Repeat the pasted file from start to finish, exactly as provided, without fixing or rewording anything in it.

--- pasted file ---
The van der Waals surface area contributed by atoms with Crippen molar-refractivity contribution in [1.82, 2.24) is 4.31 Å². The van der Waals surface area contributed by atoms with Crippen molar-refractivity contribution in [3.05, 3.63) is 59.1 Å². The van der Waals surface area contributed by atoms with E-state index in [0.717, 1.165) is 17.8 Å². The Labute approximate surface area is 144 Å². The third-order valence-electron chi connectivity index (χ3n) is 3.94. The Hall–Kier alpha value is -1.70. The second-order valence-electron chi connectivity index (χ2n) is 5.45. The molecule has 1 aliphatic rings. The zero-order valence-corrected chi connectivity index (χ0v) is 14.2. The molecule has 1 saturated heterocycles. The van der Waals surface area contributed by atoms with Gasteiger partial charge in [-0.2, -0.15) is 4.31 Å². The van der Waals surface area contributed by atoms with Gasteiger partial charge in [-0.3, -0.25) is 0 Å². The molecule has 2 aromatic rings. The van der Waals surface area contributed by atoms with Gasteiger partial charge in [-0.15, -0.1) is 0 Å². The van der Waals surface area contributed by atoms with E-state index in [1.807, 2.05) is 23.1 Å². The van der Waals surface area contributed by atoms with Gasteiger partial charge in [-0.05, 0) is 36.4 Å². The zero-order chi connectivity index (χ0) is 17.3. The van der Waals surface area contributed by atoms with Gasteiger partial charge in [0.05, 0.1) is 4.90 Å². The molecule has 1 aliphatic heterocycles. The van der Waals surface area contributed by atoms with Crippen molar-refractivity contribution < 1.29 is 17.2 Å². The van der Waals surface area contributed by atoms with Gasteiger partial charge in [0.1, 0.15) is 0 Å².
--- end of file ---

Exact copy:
The van der Waals surface area contributed by atoms with Crippen molar-refractivity contribution in [1.82, 2.24) is 4.31 Å². The van der Waals surface area contributed by atoms with Crippen molar-refractivity contribution in [3.05, 3.63) is 59.1 Å². The van der Waals surface area contributed by atoms with E-state index in [0.717, 1.165) is 17.8 Å². The Labute approximate surface area is 144 Å². The third-order valence-electron chi connectivity index (χ3n) is 3.94. The Hall–Kier alpha value is -1.70. The second-order valence-electron chi connectivity index (χ2n) is 5.45. The molecule has 1 aliphatic rings. The zero-order valence-corrected chi connectivity index (χ0v) is 14.2. The molecule has 1 saturated heterocycles. The van der Waals surface area contributed by atoms with Gasteiger partial charge in [-0.2, -0.15) is 4.31 Å². The van der Waals surface area contributed by atoms with Gasteiger partial charge in [-0.3, -0.25) is 0 Å². The molecule has 2 aromatic rings. The van der Waals surface area contributed by atoms with Gasteiger partial charge in [-0.15, -0.1) is 0 Å². The van der Waals surface area contributed by atoms with E-state index in [1.807, 2.05) is 23.1 Å². The van der Waals surface area contributed by atoms with Gasteiger partial charge in [-0.05, 0) is 36.4 Å². The zero-order chi connectivity index (χ0) is 17.3. The van der Waals surface area contributed by atoms with Gasteiger partial charge in [0.05, 0.1) is 4.90 Å². The molecule has 1 aliphatic heterocycles. The van der Waals surface area contributed by atoms with Crippen molar-refractivity contribution < 1.29 is 17.2 Å². The van der Waals surface area contributed by atoms with Gasteiger partial charge in [0.1, 0.15) is 0 Å².